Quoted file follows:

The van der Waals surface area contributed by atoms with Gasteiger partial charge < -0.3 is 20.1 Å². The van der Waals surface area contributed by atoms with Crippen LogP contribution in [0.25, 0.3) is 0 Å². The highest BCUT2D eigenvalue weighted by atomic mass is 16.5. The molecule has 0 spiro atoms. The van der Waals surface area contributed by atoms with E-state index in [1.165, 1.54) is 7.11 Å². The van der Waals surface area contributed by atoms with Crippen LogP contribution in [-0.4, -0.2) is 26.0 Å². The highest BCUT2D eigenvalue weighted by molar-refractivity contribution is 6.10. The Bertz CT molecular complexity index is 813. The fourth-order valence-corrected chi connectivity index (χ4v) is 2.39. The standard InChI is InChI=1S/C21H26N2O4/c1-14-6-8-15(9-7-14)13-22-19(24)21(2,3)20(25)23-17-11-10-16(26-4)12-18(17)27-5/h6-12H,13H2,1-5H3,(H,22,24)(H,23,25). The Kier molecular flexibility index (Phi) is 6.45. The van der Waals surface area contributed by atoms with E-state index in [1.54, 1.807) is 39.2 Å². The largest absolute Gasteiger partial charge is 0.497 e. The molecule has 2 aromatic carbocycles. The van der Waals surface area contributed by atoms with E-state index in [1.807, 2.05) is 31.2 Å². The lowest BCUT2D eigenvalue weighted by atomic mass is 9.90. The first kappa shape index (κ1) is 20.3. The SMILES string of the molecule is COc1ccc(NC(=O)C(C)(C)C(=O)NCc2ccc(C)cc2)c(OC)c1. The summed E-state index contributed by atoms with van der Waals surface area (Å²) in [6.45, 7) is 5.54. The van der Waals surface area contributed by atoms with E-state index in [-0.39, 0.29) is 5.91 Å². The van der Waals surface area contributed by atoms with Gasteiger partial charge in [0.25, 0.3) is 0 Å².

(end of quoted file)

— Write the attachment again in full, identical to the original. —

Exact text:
The van der Waals surface area contributed by atoms with Gasteiger partial charge < -0.3 is 20.1 Å². The van der Waals surface area contributed by atoms with Crippen LogP contribution in [0.25, 0.3) is 0 Å². The highest BCUT2D eigenvalue weighted by atomic mass is 16.5. The molecule has 0 spiro atoms. The van der Waals surface area contributed by atoms with E-state index in [1.165, 1.54) is 7.11 Å². The van der Waals surface area contributed by atoms with Crippen LogP contribution in [-0.4, -0.2) is 26.0 Å². The highest BCUT2D eigenvalue weighted by molar-refractivity contribution is 6.10. The Bertz CT molecular complexity index is 813. The fourth-order valence-corrected chi connectivity index (χ4v) is 2.39. The standard InChI is InChI=1S/C21H26N2O4/c1-14-6-8-15(9-7-14)13-22-19(24)21(2,3)20(25)23-17-11-10-16(26-4)12-18(17)27-5/h6-12H,13H2,1-5H3,(H,22,24)(H,23,25). The Kier molecular flexibility index (Phi) is 6.45. The van der Waals surface area contributed by atoms with E-state index in [1.54, 1.807) is 39.2 Å². The largest absolute Gasteiger partial charge is 0.497 e. The molecule has 2 aromatic carbocycles. The van der Waals surface area contributed by atoms with E-state index in [1.807, 2.05) is 31.2 Å². The lowest BCUT2D eigenvalue weighted by atomic mass is 9.90. The first kappa shape index (κ1) is 20.3. The SMILES string of the molecule is COc1ccc(NC(=O)C(C)(C)C(=O)NCc2ccc(C)cc2)c(OC)c1. The summed E-state index contributed by atoms with van der Waals surface area (Å²) in [6.45, 7) is 5.54. The van der Waals surface area contributed by atoms with E-state index in [-0.39, 0.29) is 5.91 Å². The van der Waals surface area contributed by atoms with Gasteiger partial charge in [0.25, 0.3) is 0 Å².